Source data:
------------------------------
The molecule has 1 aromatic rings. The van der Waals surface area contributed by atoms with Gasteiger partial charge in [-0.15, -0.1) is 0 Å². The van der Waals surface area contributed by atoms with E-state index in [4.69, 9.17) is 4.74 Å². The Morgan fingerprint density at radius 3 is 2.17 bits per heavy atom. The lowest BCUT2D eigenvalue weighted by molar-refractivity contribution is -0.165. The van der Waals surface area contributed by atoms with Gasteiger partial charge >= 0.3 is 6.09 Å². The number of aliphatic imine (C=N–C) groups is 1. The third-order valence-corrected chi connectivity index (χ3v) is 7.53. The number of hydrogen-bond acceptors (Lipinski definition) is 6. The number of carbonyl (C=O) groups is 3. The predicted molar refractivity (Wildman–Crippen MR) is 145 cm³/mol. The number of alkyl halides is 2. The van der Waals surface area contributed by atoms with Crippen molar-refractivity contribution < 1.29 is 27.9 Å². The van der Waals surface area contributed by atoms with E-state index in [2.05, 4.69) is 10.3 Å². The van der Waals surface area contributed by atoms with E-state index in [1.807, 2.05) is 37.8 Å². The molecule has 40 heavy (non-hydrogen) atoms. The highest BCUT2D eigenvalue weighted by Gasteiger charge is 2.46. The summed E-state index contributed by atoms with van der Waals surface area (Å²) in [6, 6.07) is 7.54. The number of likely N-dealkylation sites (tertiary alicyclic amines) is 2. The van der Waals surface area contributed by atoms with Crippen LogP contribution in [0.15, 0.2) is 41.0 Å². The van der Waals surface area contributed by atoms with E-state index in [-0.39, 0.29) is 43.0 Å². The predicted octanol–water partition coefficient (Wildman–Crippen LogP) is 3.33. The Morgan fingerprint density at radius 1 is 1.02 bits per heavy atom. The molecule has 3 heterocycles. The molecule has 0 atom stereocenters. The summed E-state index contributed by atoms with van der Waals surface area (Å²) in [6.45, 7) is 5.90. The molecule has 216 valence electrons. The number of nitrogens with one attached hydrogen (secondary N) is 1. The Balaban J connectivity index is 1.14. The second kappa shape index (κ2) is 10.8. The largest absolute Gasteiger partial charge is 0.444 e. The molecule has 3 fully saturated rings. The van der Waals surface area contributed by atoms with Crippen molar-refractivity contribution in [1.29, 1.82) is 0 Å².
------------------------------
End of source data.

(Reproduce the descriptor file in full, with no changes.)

The molecule has 1 aromatic rings. The van der Waals surface area contributed by atoms with Gasteiger partial charge in [-0.15, -0.1) is 0 Å². The van der Waals surface area contributed by atoms with E-state index in [4.69, 9.17) is 4.74 Å². The Morgan fingerprint density at radius 3 is 2.17 bits per heavy atom. The lowest BCUT2D eigenvalue weighted by molar-refractivity contribution is -0.165. The van der Waals surface area contributed by atoms with Gasteiger partial charge >= 0.3 is 6.09 Å². The number of aliphatic imine (C=N–C) groups is 1. The third-order valence-corrected chi connectivity index (χ3v) is 7.53. The number of hydrogen-bond acceptors (Lipinski definition) is 6. The number of carbonyl (C=O) groups is 3. The predicted molar refractivity (Wildman–Crippen MR) is 145 cm³/mol. The number of alkyl halides is 2. The van der Waals surface area contributed by atoms with Crippen molar-refractivity contribution < 1.29 is 27.9 Å². The van der Waals surface area contributed by atoms with E-state index in [2.05, 4.69) is 10.3 Å². The van der Waals surface area contributed by atoms with E-state index in [1.807, 2.05) is 37.8 Å². The molecule has 40 heavy (non-hydrogen) atoms. The highest BCUT2D eigenvalue weighted by Gasteiger charge is 2.46. The summed E-state index contributed by atoms with van der Waals surface area (Å²) in [6, 6.07) is 7.54. The number of likely N-dealkylation sites (tertiary alicyclic amines) is 2. The van der Waals surface area contributed by atoms with Crippen LogP contribution in [0.15, 0.2) is 41.0 Å². The van der Waals surface area contributed by atoms with E-state index in [-0.39, 0.29) is 43.0 Å². The predicted octanol–water partition coefficient (Wildman–Crippen LogP) is 3.33. The Morgan fingerprint density at radius 1 is 1.02 bits per heavy atom. The molecule has 3 heterocycles. The molecule has 0 atom stereocenters. The summed E-state index contributed by atoms with van der Waals surface area (Å²) in [6.45, 7) is 5.90. The molecule has 216 valence electrons. The number of nitrogens with one attached hydrogen (secondary N) is 1. The Balaban J connectivity index is 1.14. The second kappa shape index (κ2) is 10.8. The largest absolute Gasteiger partial charge is 0.444 e. The molecule has 3 fully saturated rings. The van der Waals surface area contributed by atoms with Crippen molar-refractivity contribution in [1.29, 1.82) is 0 Å².